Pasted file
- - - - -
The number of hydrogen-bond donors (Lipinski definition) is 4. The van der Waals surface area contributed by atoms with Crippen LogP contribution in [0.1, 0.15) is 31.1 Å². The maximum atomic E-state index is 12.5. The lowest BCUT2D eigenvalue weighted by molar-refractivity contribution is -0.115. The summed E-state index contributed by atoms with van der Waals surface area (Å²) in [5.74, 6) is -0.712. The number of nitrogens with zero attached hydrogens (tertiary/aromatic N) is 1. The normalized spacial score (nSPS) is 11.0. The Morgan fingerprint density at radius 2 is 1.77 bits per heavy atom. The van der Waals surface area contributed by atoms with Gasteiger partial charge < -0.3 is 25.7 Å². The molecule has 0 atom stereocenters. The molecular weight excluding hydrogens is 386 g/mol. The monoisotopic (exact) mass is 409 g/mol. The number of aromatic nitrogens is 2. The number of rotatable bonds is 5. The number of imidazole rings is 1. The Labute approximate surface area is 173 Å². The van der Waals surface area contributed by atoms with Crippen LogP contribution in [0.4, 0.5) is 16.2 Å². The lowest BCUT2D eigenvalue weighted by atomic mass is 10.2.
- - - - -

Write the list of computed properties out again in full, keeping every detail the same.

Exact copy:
The number of hydrogen-bond donors (Lipinski definition) is 4. The van der Waals surface area contributed by atoms with Crippen LogP contribution in [0.1, 0.15) is 31.1 Å². The maximum atomic E-state index is 12.5. The lowest BCUT2D eigenvalue weighted by molar-refractivity contribution is -0.115. The summed E-state index contributed by atoms with van der Waals surface area (Å²) in [5.74, 6) is -0.712. The number of nitrogens with zero attached hydrogens (tertiary/aromatic N) is 1. The normalized spacial score (nSPS) is 11.0. The Morgan fingerprint density at radius 2 is 1.77 bits per heavy atom. The van der Waals surface area contributed by atoms with Gasteiger partial charge < -0.3 is 25.7 Å². The molecule has 0 atom stereocenters. The molecular weight excluding hydrogens is 386 g/mol. The monoisotopic (exact) mass is 409 g/mol. The number of aromatic nitrogens is 2. The number of rotatable bonds is 5. The number of imidazole rings is 1. The Labute approximate surface area is 173 Å². The van der Waals surface area contributed by atoms with Crippen LogP contribution in [0.4, 0.5) is 16.2 Å². The lowest BCUT2D eigenvalue weighted by atomic mass is 10.2.